Scope creep can be insidious. Little extra pieces add up until a project barely resembles its original brief. The price tag changes too, but not in the good way.

Most advice about scope creep is aimed around managing clients. The problem is that it’s not always the client’s fault. Don’t get me wrong, clients often do ask for more than was originally agreed. But it can be a case of the developer misunderstanding what was asked for. Or, in their zest to create the perfect website or app, they end up putting in more time than is necessary.

Ultimately, it’s up to us as the agency to make sure that scope creep doesn’t get out of hand, but clients have a role to play too. In this article I want to outline four steps you can take to ensure that your developer doesn’t do more than expected and how you, as a client, can be certain that you’re communicating clearly.

  1. Agree on scope inclusions and exclusions from the get-go

This sounds obvious but, as with so many things, the trick is in proper application. Having a developer say that they understand your specifications over the phone is different from them agreeing to a clear, well-defined scope document. Ask them to structure their working processes so that this step is included. And make sure you let them know it’s how you work from the start of your relationship.

In a similar vein, you want to make sure you’re kept updated at all stages of the development process. If a developer has misunderstood the terms of the initial brief, or if you decide on a different approach halfway through, changes can be incorporated with a minimum of wasted time and resources.

  1. Understand how frills contribute to scope creep

The motivation to add frills stems from the belief that clients will be pleased when developers add extras. Research has shown this isn’t true. Not only are developers doing themselves a disservice by going beyond the call of duty, they’re not actually adding to your satisfaction as a client. As long as you’re updated, keeping the first tip in mind, catching this should not be a problem.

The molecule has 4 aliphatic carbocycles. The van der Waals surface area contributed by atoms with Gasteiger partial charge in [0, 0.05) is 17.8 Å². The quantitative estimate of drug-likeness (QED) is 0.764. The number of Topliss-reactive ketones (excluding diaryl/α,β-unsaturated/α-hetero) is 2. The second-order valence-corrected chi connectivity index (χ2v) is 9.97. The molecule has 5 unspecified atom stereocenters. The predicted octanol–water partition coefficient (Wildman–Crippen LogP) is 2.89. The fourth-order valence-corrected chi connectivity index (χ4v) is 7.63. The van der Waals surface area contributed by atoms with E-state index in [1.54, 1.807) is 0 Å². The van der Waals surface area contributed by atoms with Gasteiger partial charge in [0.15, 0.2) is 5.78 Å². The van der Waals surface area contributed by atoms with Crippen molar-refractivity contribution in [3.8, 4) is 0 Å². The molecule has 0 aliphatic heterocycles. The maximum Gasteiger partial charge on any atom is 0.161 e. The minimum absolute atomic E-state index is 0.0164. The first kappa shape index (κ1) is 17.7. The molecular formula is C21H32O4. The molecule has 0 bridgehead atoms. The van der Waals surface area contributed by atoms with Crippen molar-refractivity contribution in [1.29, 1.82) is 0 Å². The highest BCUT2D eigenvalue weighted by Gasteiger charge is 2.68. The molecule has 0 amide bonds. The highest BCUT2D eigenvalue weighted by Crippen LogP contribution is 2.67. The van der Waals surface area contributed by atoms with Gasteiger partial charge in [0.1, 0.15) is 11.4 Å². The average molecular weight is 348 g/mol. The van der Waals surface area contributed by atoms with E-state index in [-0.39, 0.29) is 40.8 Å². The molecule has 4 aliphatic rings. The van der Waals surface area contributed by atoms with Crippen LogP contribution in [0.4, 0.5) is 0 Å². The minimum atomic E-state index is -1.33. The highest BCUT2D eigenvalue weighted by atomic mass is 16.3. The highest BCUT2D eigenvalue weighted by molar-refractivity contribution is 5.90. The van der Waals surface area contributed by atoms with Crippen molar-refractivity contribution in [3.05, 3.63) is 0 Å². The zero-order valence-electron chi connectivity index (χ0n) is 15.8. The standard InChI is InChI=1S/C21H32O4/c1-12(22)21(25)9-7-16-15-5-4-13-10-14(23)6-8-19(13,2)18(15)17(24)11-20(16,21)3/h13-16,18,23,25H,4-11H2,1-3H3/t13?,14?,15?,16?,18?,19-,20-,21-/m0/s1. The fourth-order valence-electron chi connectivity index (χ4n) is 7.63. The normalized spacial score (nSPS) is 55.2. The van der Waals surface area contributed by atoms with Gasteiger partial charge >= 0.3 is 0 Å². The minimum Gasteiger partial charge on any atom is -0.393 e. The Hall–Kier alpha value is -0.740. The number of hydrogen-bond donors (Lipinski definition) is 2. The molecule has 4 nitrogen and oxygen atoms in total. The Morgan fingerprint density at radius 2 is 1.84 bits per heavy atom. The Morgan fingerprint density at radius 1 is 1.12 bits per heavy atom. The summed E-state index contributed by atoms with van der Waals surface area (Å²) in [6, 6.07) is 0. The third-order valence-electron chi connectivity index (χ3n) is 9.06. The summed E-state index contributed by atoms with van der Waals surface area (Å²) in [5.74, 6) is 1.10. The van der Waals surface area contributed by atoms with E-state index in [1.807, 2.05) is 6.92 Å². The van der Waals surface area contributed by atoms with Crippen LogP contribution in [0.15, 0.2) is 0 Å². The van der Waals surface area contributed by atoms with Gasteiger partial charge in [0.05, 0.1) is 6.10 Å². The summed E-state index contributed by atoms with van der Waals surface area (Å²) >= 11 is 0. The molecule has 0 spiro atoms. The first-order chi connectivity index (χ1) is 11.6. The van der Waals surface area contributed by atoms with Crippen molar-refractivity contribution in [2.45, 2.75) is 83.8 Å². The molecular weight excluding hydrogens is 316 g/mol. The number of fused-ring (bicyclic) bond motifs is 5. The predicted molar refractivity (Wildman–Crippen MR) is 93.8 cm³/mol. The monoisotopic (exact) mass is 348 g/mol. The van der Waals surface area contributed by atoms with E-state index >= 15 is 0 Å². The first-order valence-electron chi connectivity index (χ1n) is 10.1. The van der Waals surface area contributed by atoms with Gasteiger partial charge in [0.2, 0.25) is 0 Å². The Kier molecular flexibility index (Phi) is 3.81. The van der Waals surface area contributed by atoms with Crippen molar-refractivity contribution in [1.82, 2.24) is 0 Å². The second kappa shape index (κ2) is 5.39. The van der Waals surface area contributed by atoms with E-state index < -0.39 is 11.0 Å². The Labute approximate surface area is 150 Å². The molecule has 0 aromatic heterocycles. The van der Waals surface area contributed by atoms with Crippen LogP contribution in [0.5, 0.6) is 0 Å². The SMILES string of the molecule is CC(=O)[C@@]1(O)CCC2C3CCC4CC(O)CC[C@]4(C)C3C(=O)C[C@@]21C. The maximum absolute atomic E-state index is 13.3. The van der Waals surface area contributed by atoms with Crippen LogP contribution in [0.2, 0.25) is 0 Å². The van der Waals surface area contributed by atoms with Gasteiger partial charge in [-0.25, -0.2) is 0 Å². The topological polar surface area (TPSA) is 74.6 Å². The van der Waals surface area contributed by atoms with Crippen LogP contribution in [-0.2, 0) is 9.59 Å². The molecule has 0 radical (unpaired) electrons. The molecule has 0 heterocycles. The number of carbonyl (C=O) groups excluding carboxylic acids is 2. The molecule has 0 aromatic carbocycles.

The other side of this approach involves asking your developer to be proactive about offering extras for a cost. Doing so puts you in a position of power. It communicates that you’re not willing to pay for extra unwanted work whilst also showing that you’re open to suggestions that are in the interest of the project.

  1. Agencies should be proactive about pointing out issues

Speaking as a developer, one of the worst forms of scope creep is when a client asks for an entire project to be redone despite it meeting the agreed-upon specs. Developers and agencies are understandably hesitant to contradict their clients. Because of this, it’s important that a developer or agency is OK with pointing out issues. This goes hand-in-hand with agreed upon scope.

The reason that clients come to us is because we’re the experts. In the vast majority of cases, at least. Their wants are often little more than generalities – security, quick web hosting, high-converting design.

It’s my job to decipher what’s going on in a client’s head, offer what’s genuinely available and iron out their poor ideas…all before they see the final product and realise their mistakes. By ensuring that a developer is proactive about offering criticism, you’ll reduce the likelihood of getting an enterprise solution when a minimum viable product (MVP) is what you really wanted.

  1. Look for a structure in which communication is applied

As I’ve already mentioned, it’s normal for developers to feel worried about upsetting clients. But it’s up to them to make sure that they’re offering constructive criticism and feedback in a spirit of professionalism and dependability. Before engaging a developer, make sure that they have an established framework around how they intend a project to develop and what mechanisms for avoiding scope creep are included.

Michael Gerber, author of the entrepreneurial classic The E-Myth, said that the reason that people loved McDonald’s is because they knew exactly what they were getting every time. Asking for a solid structure around the way your developer works you’ll be of benefit to both you and them.

If you’re interested in website or app development, or need to consult somebody on either of those topics, please don’t hesitate to get in touch. And don’t worry, all of our services our scope-creep-proof.